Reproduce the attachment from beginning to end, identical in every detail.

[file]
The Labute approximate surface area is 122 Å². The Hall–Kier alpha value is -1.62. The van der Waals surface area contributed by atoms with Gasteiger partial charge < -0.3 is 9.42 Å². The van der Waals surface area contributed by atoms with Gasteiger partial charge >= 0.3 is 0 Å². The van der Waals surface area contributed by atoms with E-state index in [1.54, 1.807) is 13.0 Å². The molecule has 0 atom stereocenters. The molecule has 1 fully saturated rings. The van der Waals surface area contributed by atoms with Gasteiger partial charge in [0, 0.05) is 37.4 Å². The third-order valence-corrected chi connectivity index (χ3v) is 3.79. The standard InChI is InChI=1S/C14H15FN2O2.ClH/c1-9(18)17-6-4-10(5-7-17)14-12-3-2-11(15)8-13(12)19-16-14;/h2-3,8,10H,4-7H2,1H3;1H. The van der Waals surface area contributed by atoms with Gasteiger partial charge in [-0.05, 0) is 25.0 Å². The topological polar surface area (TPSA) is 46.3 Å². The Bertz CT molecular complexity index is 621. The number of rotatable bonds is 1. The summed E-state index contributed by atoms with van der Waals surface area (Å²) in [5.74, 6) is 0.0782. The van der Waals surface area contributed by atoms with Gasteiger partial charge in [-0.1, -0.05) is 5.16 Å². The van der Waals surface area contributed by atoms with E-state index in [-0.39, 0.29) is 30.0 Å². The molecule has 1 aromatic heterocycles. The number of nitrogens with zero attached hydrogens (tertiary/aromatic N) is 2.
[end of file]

The Labute approximate surface area is 122 Å². The Hall–Kier alpha value is -1.62. The van der Waals surface area contributed by atoms with Gasteiger partial charge < -0.3 is 9.42 Å². The van der Waals surface area contributed by atoms with Gasteiger partial charge >= 0.3 is 0 Å². The van der Waals surface area contributed by atoms with E-state index in [1.54, 1.807) is 13.0 Å². The molecule has 0 atom stereocenters. The molecule has 1 fully saturated rings. The van der Waals surface area contributed by atoms with Gasteiger partial charge in [0, 0.05) is 37.4 Å². The third-order valence-corrected chi connectivity index (χ3v) is 3.79. The standard InChI is InChI=1S/C14H15FN2O2.ClH/c1-9(18)17-6-4-10(5-7-17)14-12-3-2-11(15)8-13(12)19-16-14;/h2-3,8,10H,4-7H2,1H3;1H. The van der Waals surface area contributed by atoms with Gasteiger partial charge in [-0.05, 0) is 25.0 Å². The topological polar surface area (TPSA) is 46.3 Å². The Bertz CT molecular complexity index is 621. The number of rotatable bonds is 1. The summed E-state index contributed by atoms with van der Waals surface area (Å²) in [5.74, 6) is 0.0782. The van der Waals surface area contributed by atoms with Gasteiger partial charge in [-0.1, -0.05) is 5.16 Å². The van der Waals surface area contributed by atoms with E-state index in [-0.39, 0.29) is 30.0 Å². The molecule has 1 aromatic heterocycles. The number of nitrogens with zero attached hydrogens (tertiary/aromatic N) is 2.